Session 24 – More New Planets

Tuesday 12th December 2017 – 05:56-06:10

The weather had been good since last night, and this had persisted into the following morning.  I’d seen on Starry Night that Jupiter and Mars were rising in the sky just before dawn, and so I decided to take advantage of the weather and try and tick off these two planets, neither of which I’d seen before with my telescope.

I aligned on Arcturus and Procyon (the former, having previously been an evening sky alignment staple, has migrated to become a morning star).  The two planets were easily visible with the naked eye, with the waning crescent moon, Spica and the planets falling roughly in a line.

I started with Mars, the famous red planet, and it did not disappoint.  In terms of angular size, it was about the same size as Uranus currently is (although it will rapidly become larger and larger as its opposition approaches in July 2018).  Unlike Uranus though, it was bright and had a deep orange colour.  My first view of the planet was excellent.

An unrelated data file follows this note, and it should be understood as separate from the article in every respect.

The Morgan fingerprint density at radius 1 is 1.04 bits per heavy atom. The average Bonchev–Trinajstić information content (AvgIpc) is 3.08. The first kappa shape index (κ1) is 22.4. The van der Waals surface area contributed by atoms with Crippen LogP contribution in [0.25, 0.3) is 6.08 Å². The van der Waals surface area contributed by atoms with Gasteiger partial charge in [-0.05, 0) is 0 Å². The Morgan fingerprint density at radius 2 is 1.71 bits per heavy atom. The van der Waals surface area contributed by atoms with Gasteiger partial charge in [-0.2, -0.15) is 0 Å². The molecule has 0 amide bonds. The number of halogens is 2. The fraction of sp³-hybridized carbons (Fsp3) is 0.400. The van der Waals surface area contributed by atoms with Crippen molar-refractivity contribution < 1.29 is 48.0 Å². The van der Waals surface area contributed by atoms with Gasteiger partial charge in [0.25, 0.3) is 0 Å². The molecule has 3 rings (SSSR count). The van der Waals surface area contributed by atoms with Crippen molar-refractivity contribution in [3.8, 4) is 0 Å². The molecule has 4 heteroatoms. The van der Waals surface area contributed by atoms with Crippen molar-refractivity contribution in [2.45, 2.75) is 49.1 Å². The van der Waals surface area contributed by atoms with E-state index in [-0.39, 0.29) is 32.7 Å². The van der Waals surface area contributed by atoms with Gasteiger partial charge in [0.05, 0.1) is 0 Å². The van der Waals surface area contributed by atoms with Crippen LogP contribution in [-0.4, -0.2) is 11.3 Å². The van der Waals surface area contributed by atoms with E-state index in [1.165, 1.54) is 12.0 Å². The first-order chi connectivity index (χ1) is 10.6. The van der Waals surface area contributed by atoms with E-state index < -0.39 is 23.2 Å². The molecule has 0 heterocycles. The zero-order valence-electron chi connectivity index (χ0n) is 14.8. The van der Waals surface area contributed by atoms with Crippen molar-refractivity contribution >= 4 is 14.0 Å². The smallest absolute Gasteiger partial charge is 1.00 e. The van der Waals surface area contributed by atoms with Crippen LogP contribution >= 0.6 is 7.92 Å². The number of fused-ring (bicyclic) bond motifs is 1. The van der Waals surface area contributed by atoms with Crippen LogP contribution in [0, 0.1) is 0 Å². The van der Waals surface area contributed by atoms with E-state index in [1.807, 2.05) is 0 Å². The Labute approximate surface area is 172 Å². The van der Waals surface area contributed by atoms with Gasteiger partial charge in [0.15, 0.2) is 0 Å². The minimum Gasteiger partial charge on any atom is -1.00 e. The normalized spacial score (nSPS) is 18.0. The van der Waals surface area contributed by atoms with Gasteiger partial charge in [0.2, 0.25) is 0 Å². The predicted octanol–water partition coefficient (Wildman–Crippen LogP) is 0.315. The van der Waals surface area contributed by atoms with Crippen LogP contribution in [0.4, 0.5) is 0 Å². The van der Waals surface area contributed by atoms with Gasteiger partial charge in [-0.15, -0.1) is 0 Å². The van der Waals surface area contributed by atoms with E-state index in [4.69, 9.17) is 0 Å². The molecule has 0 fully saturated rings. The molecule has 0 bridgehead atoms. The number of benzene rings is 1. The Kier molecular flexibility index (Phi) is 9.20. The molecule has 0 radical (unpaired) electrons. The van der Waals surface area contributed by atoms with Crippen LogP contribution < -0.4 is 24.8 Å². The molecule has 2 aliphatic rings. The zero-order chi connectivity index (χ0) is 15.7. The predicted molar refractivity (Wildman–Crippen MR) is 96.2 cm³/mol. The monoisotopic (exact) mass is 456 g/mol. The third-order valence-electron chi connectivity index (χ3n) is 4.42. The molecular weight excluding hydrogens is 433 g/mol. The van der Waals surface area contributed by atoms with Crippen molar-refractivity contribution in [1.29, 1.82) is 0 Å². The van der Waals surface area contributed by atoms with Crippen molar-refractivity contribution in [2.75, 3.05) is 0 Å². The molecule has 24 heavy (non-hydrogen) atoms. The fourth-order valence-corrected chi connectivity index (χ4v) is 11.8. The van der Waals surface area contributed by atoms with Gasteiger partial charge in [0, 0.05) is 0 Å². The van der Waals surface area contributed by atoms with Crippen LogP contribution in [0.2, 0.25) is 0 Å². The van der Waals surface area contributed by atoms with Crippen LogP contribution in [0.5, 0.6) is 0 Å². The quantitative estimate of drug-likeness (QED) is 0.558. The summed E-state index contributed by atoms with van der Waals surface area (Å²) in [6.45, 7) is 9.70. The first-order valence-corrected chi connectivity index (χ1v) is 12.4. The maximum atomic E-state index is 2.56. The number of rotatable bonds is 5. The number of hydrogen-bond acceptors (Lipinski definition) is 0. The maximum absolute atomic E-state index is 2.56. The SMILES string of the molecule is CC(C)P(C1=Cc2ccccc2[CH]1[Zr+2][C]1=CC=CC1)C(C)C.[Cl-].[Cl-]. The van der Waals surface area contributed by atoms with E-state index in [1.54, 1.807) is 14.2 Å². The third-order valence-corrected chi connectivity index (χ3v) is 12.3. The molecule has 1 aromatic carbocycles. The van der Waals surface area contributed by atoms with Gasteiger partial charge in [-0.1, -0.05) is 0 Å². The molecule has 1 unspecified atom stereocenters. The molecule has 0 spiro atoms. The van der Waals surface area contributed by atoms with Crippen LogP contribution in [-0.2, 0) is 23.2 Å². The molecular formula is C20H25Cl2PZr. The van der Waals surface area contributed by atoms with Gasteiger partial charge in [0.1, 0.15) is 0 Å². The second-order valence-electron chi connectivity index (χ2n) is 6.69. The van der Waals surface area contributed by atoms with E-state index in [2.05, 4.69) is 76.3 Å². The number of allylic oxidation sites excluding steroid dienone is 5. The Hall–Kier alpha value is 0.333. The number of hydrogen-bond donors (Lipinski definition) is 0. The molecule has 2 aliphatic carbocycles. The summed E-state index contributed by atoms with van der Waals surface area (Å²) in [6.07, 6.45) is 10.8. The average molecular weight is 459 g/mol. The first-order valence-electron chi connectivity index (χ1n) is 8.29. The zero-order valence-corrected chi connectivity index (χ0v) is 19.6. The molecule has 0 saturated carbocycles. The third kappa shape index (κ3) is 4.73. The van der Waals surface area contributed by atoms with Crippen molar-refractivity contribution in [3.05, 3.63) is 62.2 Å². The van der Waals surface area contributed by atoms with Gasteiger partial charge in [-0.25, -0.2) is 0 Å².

A few minutes later, I moved onto Jupiter.  I was quite lucky, as (from the telescope’s perspective), the planet had just risen over the garden fence (although it had been easily visible out of my bathroom window when I woke up).  It was very large and very bright through the eyepiece, with possible hints of cloud banding, although I wasn’t sure.  I could see three of the four Galilean moons neatly in a row (a quick check of Starry Night Pro the night before showed that Io would be transiting the planet, and so would not be visible).  Europa was on one side, while Ganymede and Callisto were on the other.

Simulation of the view through the telescope, showing the three resolvable Galilean moons

I was acutely aware that I had work ahead today, so I had a quick look at the waning crescent moon before I headed back to bed to get some rest before the day started properly.  It had a great terminator visible, with lots of interesting craters.  A closer examination of them will have to wait until another day!

Overall I was really glad to have woken up to see these two planets.  Both were wonderful to look at, and I look forward to spending more time observing them again going forward (especially when Mars reaches opposition).  Additional observation of the Galilean moons is definitely on the cards, as I’d like to see all four at once (and hopefully image the planetary system too)!

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